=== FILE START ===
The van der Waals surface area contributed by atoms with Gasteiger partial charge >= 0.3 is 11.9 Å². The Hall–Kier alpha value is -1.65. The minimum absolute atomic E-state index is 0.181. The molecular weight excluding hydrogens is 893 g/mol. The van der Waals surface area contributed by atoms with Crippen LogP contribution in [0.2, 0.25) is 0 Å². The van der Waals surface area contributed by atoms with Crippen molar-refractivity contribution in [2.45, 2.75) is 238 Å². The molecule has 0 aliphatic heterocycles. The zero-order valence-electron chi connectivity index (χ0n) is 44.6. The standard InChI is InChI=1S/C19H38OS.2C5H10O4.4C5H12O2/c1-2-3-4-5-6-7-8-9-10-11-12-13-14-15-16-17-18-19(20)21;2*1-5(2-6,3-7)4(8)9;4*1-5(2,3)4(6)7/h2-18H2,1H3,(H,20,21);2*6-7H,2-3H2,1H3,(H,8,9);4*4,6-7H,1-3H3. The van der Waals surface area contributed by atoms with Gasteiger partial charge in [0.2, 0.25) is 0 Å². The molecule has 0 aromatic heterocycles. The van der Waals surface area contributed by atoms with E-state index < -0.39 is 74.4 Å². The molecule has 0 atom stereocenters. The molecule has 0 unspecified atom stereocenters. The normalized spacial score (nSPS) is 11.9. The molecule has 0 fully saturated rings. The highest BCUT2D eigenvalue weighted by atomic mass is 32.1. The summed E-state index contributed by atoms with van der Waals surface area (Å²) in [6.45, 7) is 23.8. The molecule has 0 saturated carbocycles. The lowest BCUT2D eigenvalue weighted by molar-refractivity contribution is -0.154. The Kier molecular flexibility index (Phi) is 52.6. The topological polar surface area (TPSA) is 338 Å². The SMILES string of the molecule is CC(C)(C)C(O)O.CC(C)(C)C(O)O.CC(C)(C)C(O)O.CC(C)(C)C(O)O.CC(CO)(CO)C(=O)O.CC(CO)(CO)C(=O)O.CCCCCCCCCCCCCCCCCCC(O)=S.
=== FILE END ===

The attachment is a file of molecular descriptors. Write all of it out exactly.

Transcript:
The van der Waals surface area contributed by atoms with Gasteiger partial charge >= 0.3 is 11.9 Å². The Hall–Kier alpha value is -1.65. The minimum absolute atomic E-state index is 0.181. The molecular weight excluding hydrogens is 893 g/mol. The van der Waals surface area contributed by atoms with Crippen LogP contribution in [0.2, 0.25) is 0 Å². The van der Waals surface area contributed by atoms with Crippen molar-refractivity contribution in [2.45, 2.75) is 238 Å². The molecule has 0 aliphatic heterocycles. The zero-order valence-electron chi connectivity index (χ0n) is 44.6. The standard InChI is InChI=1S/C19H38OS.2C5H10O4.4C5H12O2/c1-2-3-4-5-6-7-8-9-10-11-12-13-14-15-16-17-18-19(20)21;2*1-5(2-6,3-7)4(8)9;4*1-5(2,3)4(6)7/h2-18H2,1H3,(H,20,21);2*6-7H,2-3H2,1H3,(H,8,9);4*4,6-7H,1-3H3. The van der Waals surface area contributed by atoms with Gasteiger partial charge in [0.2, 0.25) is 0 Å². The molecule has 0 aromatic heterocycles. The van der Waals surface area contributed by atoms with E-state index < -0.39 is 74.4 Å². The molecule has 0 atom stereocenters. The molecule has 0 unspecified atom stereocenters. The normalized spacial score (nSPS) is 11.9. The molecule has 0 fully saturated rings. The highest BCUT2D eigenvalue weighted by atomic mass is 32.1. The summed E-state index contributed by atoms with van der Waals surface area (Å²) in [6.45, 7) is 23.8. The molecule has 0 saturated carbocycles. The lowest BCUT2D eigenvalue weighted by molar-refractivity contribution is -0.154. The Kier molecular flexibility index (Phi) is 52.6. The topological polar surface area (TPSA) is 338 Å². The SMILES string of the molecule is CC(C)(C)C(O)O.CC(C)(C)C(O)O.CC(C)(C)C(O)O.CC(C)(C)C(O)O.CC(CO)(CO)C(=O)O.CC(CO)(CO)C(=O)O.CCCCCCCCCCCCCCCCCCC(O)=S.